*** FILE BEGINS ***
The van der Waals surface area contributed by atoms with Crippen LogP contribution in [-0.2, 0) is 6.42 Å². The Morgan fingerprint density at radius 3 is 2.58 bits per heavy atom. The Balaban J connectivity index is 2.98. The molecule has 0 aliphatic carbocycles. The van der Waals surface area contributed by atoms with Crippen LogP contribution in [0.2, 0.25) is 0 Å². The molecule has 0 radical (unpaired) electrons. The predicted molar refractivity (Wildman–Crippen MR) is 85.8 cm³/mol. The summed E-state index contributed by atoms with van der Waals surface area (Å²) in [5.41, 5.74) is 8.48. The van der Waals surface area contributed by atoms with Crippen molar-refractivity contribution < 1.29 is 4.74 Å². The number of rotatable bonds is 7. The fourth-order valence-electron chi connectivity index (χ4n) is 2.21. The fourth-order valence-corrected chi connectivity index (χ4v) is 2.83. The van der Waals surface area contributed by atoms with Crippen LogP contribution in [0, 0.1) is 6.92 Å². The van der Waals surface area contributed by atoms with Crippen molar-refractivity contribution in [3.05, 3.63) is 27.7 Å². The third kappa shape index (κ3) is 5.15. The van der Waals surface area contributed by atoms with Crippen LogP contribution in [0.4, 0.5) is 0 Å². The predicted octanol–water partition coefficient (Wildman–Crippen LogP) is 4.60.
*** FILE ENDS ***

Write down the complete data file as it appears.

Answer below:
The van der Waals surface area contributed by atoms with Crippen LogP contribution in [-0.2, 0) is 6.42 Å². The Morgan fingerprint density at radius 3 is 2.58 bits per heavy atom. The Balaban J connectivity index is 2.98. The molecule has 0 aliphatic carbocycles. The van der Waals surface area contributed by atoms with Crippen LogP contribution in [0.2, 0.25) is 0 Å². The molecule has 0 radical (unpaired) electrons. The predicted molar refractivity (Wildman–Crippen MR) is 85.8 cm³/mol. The summed E-state index contributed by atoms with van der Waals surface area (Å²) in [5.41, 5.74) is 8.48. The van der Waals surface area contributed by atoms with Crippen molar-refractivity contribution < 1.29 is 4.74 Å². The number of rotatable bonds is 7. The fourth-order valence-electron chi connectivity index (χ4n) is 2.21. The fourth-order valence-corrected chi connectivity index (χ4v) is 2.83. The van der Waals surface area contributed by atoms with Crippen LogP contribution in [0, 0.1) is 6.92 Å². The van der Waals surface area contributed by atoms with Crippen molar-refractivity contribution in [3.05, 3.63) is 27.7 Å². The third kappa shape index (κ3) is 5.15. The van der Waals surface area contributed by atoms with Crippen LogP contribution in [0.4, 0.5) is 0 Å². The predicted octanol–water partition coefficient (Wildman–Crippen LogP) is 4.60.